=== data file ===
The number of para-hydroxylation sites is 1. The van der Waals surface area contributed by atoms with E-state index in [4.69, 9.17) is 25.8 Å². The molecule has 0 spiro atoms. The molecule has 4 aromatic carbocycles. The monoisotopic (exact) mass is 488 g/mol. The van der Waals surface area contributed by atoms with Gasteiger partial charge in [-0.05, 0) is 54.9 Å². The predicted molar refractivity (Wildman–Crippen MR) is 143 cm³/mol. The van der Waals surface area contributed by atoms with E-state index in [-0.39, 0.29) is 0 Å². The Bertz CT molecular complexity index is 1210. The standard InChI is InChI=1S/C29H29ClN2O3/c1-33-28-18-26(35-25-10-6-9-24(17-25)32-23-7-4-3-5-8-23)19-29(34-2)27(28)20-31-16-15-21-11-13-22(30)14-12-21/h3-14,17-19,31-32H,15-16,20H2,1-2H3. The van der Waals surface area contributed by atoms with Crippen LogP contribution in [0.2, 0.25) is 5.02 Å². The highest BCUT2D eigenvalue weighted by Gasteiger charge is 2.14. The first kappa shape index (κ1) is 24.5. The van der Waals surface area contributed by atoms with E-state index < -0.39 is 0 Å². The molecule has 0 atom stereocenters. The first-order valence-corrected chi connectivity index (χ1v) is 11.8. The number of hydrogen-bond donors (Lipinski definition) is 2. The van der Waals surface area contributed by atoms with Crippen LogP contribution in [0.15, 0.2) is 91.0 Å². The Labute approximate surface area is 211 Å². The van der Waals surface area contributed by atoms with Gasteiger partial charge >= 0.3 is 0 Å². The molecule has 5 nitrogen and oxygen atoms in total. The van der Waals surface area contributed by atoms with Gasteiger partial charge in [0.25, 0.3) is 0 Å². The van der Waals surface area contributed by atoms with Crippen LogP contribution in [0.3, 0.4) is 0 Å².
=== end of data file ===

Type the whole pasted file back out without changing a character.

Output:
The number of para-hydroxylation sites is 1. The van der Waals surface area contributed by atoms with E-state index in [4.69, 9.17) is 25.8 Å². The molecule has 0 spiro atoms. The molecule has 4 aromatic carbocycles. The monoisotopic (exact) mass is 488 g/mol. The van der Waals surface area contributed by atoms with Gasteiger partial charge in [-0.05, 0) is 54.9 Å². The predicted molar refractivity (Wildman–Crippen MR) is 143 cm³/mol. The van der Waals surface area contributed by atoms with E-state index in [-0.39, 0.29) is 0 Å². The Bertz CT molecular complexity index is 1210. The standard InChI is InChI=1S/C29H29ClN2O3/c1-33-28-18-26(35-25-10-6-9-24(17-25)32-23-7-4-3-5-8-23)19-29(34-2)27(28)20-31-16-15-21-11-13-22(30)14-12-21/h3-14,17-19,31-32H,15-16,20H2,1-2H3. The van der Waals surface area contributed by atoms with Crippen LogP contribution in [0.2, 0.25) is 5.02 Å². The highest BCUT2D eigenvalue weighted by Gasteiger charge is 2.14. The first kappa shape index (κ1) is 24.5. The van der Waals surface area contributed by atoms with E-state index < -0.39 is 0 Å². The molecule has 0 atom stereocenters. The first-order valence-corrected chi connectivity index (χ1v) is 11.8. The number of hydrogen-bond donors (Lipinski definition) is 2. The van der Waals surface area contributed by atoms with Crippen LogP contribution in [0.15, 0.2) is 91.0 Å². The Labute approximate surface area is 211 Å². The van der Waals surface area contributed by atoms with Gasteiger partial charge >= 0.3 is 0 Å². The molecule has 5 nitrogen and oxygen atoms in total. The van der Waals surface area contributed by atoms with Gasteiger partial charge in [0.25, 0.3) is 0 Å². The van der Waals surface area contributed by atoms with Crippen LogP contribution in [0.3, 0.4) is 0 Å².